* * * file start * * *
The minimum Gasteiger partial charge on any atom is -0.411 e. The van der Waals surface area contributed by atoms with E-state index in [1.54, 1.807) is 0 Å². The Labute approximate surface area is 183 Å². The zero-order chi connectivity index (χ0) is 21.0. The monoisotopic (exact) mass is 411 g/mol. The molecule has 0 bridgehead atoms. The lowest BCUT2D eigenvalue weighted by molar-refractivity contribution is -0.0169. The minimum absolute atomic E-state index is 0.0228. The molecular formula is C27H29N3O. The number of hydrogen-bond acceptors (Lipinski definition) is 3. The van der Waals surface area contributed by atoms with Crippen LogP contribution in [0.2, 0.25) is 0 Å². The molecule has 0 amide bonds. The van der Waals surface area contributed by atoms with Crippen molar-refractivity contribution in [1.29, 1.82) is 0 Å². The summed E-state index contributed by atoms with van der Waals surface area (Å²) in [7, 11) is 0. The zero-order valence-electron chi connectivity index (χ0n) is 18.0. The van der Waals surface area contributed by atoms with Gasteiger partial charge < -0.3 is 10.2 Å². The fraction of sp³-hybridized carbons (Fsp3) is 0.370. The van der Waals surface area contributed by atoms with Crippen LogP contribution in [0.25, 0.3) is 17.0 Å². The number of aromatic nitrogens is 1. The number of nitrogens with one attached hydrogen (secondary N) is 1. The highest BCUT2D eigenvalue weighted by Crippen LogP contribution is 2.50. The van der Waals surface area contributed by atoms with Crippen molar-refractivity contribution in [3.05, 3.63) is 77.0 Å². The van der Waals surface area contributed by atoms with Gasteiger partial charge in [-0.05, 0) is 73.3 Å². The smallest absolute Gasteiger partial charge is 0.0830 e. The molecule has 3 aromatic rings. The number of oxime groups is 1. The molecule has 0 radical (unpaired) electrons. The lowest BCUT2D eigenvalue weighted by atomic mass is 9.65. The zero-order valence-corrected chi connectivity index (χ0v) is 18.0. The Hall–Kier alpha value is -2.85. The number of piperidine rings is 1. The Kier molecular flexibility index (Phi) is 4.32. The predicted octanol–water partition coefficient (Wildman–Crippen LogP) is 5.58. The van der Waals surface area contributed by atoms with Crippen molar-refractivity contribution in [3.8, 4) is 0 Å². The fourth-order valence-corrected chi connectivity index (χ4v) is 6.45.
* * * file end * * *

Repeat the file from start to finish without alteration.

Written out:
The minimum Gasteiger partial charge on any atom is -0.411 e. The van der Waals surface area contributed by atoms with E-state index in [1.54, 1.807) is 0 Å². The Labute approximate surface area is 183 Å². The zero-order chi connectivity index (χ0) is 21.0. The monoisotopic (exact) mass is 411 g/mol. The molecule has 0 bridgehead atoms. The lowest BCUT2D eigenvalue weighted by molar-refractivity contribution is -0.0169. The minimum absolute atomic E-state index is 0.0228. The molecular formula is C27H29N3O. The number of hydrogen-bond acceptors (Lipinski definition) is 3. The van der Waals surface area contributed by atoms with Crippen LogP contribution in [0.2, 0.25) is 0 Å². The molecule has 0 amide bonds. The van der Waals surface area contributed by atoms with Crippen molar-refractivity contribution in [1.29, 1.82) is 0 Å². The summed E-state index contributed by atoms with van der Waals surface area (Å²) in [7, 11) is 0. The zero-order valence-electron chi connectivity index (χ0n) is 18.0. The van der Waals surface area contributed by atoms with Gasteiger partial charge < -0.3 is 10.2 Å². The fraction of sp³-hybridized carbons (Fsp3) is 0.370. The van der Waals surface area contributed by atoms with Crippen LogP contribution in [0.25, 0.3) is 17.0 Å². The number of aromatic nitrogens is 1. The number of nitrogens with one attached hydrogen (secondary N) is 1. The highest BCUT2D eigenvalue weighted by Crippen LogP contribution is 2.50. The van der Waals surface area contributed by atoms with Crippen molar-refractivity contribution in [3.05, 3.63) is 77.0 Å². The van der Waals surface area contributed by atoms with Gasteiger partial charge in [-0.05, 0) is 73.3 Å². The smallest absolute Gasteiger partial charge is 0.0830 e. The molecule has 3 aromatic rings. The number of oxime groups is 1. The molecule has 0 radical (unpaired) electrons. The lowest BCUT2D eigenvalue weighted by atomic mass is 9.65. The zero-order valence-corrected chi connectivity index (χ0v) is 18.0. The Hall–Kier alpha value is -2.85. The number of piperidine rings is 1. The Kier molecular flexibility index (Phi) is 4.32. The predicted octanol–water partition coefficient (Wildman–Crippen LogP) is 5.58. The van der Waals surface area contributed by atoms with Crippen molar-refractivity contribution in [3.8, 4) is 0 Å². The fourth-order valence-corrected chi connectivity index (χ4v) is 6.45.